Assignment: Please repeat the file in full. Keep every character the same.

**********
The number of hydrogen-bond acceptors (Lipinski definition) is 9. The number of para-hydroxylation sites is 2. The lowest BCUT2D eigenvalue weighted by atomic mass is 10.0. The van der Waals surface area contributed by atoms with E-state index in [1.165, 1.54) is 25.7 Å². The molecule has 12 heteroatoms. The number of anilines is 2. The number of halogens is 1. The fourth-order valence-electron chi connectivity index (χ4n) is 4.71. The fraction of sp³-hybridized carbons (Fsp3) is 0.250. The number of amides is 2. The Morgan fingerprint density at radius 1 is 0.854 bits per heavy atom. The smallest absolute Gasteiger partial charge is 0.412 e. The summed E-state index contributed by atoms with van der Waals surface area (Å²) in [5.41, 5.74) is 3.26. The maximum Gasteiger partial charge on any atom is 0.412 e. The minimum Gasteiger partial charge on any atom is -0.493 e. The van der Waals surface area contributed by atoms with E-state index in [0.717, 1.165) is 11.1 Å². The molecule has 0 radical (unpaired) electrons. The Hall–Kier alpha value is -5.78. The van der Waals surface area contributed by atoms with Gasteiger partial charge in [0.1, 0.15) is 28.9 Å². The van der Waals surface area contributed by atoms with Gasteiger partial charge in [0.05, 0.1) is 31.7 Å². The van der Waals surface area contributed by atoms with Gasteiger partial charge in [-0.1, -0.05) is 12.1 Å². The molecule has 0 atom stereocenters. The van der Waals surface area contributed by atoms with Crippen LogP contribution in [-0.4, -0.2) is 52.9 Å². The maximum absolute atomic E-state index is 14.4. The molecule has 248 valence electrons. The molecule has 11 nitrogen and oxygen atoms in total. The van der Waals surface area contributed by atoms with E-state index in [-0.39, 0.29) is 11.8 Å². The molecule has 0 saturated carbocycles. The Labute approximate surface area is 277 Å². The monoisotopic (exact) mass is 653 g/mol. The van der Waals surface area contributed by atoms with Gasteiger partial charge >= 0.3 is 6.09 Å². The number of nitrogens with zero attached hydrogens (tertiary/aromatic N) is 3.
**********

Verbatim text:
The number of hydrogen-bond acceptors (Lipinski definition) is 9. The number of para-hydroxylation sites is 2. The lowest BCUT2D eigenvalue weighted by atomic mass is 10.0. The van der Waals surface area contributed by atoms with E-state index in [1.165, 1.54) is 25.7 Å². The molecule has 12 heteroatoms. The number of anilines is 2. The number of halogens is 1. The fourth-order valence-electron chi connectivity index (χ4n) is 4.71. The fraction of sp³-hybridized carbons (Fsp3) is 0.250. The number of amides is 2. The Morgan fingerprint density at radius 1 is 0.854 bits per heavy atom. The smallest absolute Gasteiger partial charge is 0.412 e. The summed E-state index contributed by atoms with van der Waals surface area (Å²) in [5.41, 5.74) is 3.26. The maximum Gasteiger partial charge on any atom is 0.412 e. The minimum Gasteiger partial charge on any atom is -0.493 e. The van der Waals surface area contributed by atoms with E-state index in [0.717, 1.165) is 11.1 Å². The molecule has 0 radical (unpaired) electrons. The Hall–Kier alpha value is -5.78. The van der Waals surface area contributed by atoms with Gasteiger partial charge in [0.1, 0.15) is 28.9 Å². The van der Waals surface area contributed by atoms with Gasteiger partial charge in [0.05, 0.1) is 31.7 Å². The van der Waals surface area contributed by atoms with Gasteiger partial charge in [-0.1, -0.05) is 12.1 Å². The molecule has 0 atom stereocenters. The van der Waals surface area contributed by atoms with Crippen LogP contribution in [-0.4, -0.2) is 52.9 Å². The maximum absolute atomic E-state index is 14.4. The molecule has 248 valence electrons. The molecule has 11 nitrogen and oxygen atoms in total. The van der Waals surface area contributed by atoms with E-state index in [-0.39, 0.29) is 11.8 Å². The molecule has 0 saturated carbocycles. The Labute approximate surface area is 277 Å². The monoisotopic (exact) mass is 653 g/mol. The van der Waals surface area contributed by atoms with Gasteiger partial charge >= 0.3 is 6.09 Å². The number of nitrogens with zero attached hydrogens (tertiary/aromatic N) is 3.